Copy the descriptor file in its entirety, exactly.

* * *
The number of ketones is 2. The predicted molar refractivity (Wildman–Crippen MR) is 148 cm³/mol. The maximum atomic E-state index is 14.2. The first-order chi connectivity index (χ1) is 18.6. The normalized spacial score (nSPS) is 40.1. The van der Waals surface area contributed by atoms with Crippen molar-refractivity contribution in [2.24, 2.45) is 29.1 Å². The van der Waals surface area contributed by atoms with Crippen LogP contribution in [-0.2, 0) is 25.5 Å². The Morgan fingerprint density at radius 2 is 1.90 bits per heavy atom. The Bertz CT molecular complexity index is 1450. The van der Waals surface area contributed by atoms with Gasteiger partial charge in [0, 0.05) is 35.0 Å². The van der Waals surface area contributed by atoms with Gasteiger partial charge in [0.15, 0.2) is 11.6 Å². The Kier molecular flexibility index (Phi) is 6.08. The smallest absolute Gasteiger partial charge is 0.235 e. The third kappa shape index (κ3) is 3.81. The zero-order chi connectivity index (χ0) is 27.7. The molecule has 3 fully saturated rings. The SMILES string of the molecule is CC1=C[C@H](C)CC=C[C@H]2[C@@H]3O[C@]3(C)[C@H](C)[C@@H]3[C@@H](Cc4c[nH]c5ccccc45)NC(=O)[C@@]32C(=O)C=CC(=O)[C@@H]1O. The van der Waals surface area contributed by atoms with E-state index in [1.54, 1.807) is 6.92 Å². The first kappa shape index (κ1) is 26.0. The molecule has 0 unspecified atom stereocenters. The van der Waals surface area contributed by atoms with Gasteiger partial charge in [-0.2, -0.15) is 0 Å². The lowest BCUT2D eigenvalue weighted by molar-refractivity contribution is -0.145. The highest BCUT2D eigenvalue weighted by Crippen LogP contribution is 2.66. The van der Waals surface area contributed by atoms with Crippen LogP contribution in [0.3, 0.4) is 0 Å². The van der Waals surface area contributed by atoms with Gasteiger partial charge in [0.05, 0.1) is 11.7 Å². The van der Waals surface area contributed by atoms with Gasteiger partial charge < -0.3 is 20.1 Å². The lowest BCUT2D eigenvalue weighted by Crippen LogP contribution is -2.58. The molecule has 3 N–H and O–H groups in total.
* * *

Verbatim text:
The number of ketones is 2. The predicted molar refractivity (Wildman–Crippen MR) is 148 cm³/mol. The maximum atomic E-state index is 14.2. The first-order chi connectivity index (χ1) is 18.6. The normalized spacial score (nSPS) is 40.1. The van der Waals surface area contributed by atoms with Crippen molar-refractivity contribution in [2.24, 2.45) is 29.1 Å². The van der Waals surface area contributed by atoms with Crippen LogP contribution in [-0.2, 0) is 25.5 Å². The Morgan fingerprint density at radius 2 is 1.90 bits per heavy atom. The Bertz CT molecular complexity index is 1450. The van der Waals surface area contributed by atoms with Gasteiger partial charge in [0, 0.05) is 35.0 Å². The van der Waals surface area contributed by atoms with Gasteiger partial charge in [0.15, 0.2) is 11.6 Å². The Kier molecular flexibility index (Phi) is 6.08. The smallest absolute Gasteiger partial charge is 0.235 e. The third kappa shape index (κ3) is 3.81. The zero-order chi connectivity index (χ0) is 27.7. The molecule has 3 fully saturated rings. The SMILES string of the molecule is CC1=C[C@H](C)CC=C[C@H]2[C@@H]3O[C@]3(C)[C@H](C)[C@@H]3[C@@H](Cc4c[nH]c5ccccc45)NC(=O)[C@@]32C(=O)C=CC(=O)[C@@H]1O. The van der Waals surface area contributed by atoms with E-state index in [1.54, 1.807) is 6.92 Å². The first kappa shape index (κ1) is 26.0. The molecule has 0 unspecified atom stereocenters. The van der Waals surface area contributed by atoms with Gasteiger partial charge in [-0.2, -0.15) is 0 Å². The lowest BCUT2D eigenvalue weighted by molar-refractivity contribution is -0.145. The highest BCUT2D eigenvalue weighted by Crippen LogP contribution is 2.66. The van der Waals surface area contributed by atoms with Crippen LogP contribution in [0.3, 0.4) is 0 Å². The van der Waals surface area contributed by atoms with Gasteiger partial charge in [0.05, 0.1) is 11.7 Å². The van der Waals surface area contributed by atoms with Gasteiger partial charge < -0.3 is 20.1 Å². The lowest BCUT2D eigenvalue weighted by Crippen LogP contribution is -2.58. The molecule has 3 N–H and O–H groups in total.